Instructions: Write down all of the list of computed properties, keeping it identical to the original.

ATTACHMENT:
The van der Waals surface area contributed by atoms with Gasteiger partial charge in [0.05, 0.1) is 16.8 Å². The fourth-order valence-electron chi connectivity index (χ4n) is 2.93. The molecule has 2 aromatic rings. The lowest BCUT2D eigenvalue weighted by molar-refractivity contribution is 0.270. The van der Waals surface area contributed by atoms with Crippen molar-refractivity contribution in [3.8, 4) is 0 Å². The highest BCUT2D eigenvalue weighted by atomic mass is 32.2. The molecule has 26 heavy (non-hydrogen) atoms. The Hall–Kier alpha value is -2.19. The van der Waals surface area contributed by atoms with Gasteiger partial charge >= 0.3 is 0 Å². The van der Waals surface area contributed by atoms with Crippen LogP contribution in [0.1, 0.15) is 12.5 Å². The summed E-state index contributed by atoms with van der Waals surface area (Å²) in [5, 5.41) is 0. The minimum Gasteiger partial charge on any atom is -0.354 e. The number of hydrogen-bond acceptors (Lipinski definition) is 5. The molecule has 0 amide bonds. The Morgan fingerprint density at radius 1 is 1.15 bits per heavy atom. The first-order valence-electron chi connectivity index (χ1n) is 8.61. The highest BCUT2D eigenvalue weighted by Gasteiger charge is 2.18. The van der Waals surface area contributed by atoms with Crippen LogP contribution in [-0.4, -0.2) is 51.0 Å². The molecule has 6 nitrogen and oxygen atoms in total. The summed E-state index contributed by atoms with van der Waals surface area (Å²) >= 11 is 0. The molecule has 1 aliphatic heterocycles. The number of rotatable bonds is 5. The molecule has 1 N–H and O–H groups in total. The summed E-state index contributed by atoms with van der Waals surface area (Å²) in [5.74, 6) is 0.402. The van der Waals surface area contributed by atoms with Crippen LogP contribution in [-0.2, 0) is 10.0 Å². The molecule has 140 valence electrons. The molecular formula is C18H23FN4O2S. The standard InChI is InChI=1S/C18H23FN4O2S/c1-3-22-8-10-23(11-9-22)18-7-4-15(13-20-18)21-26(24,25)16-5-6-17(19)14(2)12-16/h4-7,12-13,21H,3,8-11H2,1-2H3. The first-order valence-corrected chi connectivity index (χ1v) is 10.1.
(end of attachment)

The van der Waals surface area contributed by atoms with Gasteiger partial charge in [0.05, 0.1) is 16.8 Å². The fourth-order valence-electron chi connectivity index (χ4n) is 2.93. The molecule has 2 aromatic rings. The lowest BCUT2D eigenvalue weighted by molar-refractivity contribution is 0.270. The van der Waals surface area contributed by atoms with Crippen molar-refractivity contribution in [3.8, 4) is 0 Å². The highest BCUT2D eigenvalue weighted by atomic mass is 32.2. The molecule has 26 heavy (non-hydrogen) atoms. The Hall–Kier alpha value is -2.19. The van der Waals surface area contributed by atoms with Gasteiger partial charge >= 0.3 is 0 Å². The van der Waals surface area contributed by atoms with Crippen LogP contribution in [0.1, 0.15) is 12.5 Å². The summed E-state index contributed by atoms with van der Waals surface area (Å²) in [5, 5.41) is 0. The minimum Gasteiger partial charge on any atom is -0.354 e. The number of hydrogen-bond acceptors (Lipinski definition) is 5. The molecule has 0 amide bonds. The Morgan fingerprint density at radius 1 is 1.15 bits per heavy atom. The first-order valence-electron chi connectivity index (χ1n) is 8.61. The highest BCUT2D eigenvalue weighted by Gasteiger charge is 2.18. The van der Waals surface area contributed by atoms with Crippen LogP contribution in [-0.4, -0.2) is 51.0 Å². The molecule has 6 nitrogen and oxygen atoms in total. The summed E-state index contributed by atoms with van der Waals surface area (Å²) >= 11 is 0. The molecule has 1 aliphatic heterocycles. The number of rotatable bonds is 5. The molecule has 1 N–H and O–H groups in total. The summed E-state index contributed by atoms with van der Waals surface area (Å²) in [5.74, 6) is 0.402. The van der Waals surface area contributed by atoms with Crippen LogP contribution in [-0.2, 0) is 10.0 Å². The molecule has 140 valence electrons. The molecular formula is C18H23FN4O2S. The standard InChI is InChI=1S/C18H23FN4O2S/c1-3-22-8-10-23(11-9-22)18-7-4-15(13-20-18)21-26(24,25)16-5-6-17(19)14(2)12-16/h4-7,12-13,21H,3,8-11H2,1-2H3. The first-order valence-corrected chi connectivity index (χ1v) is 10.1.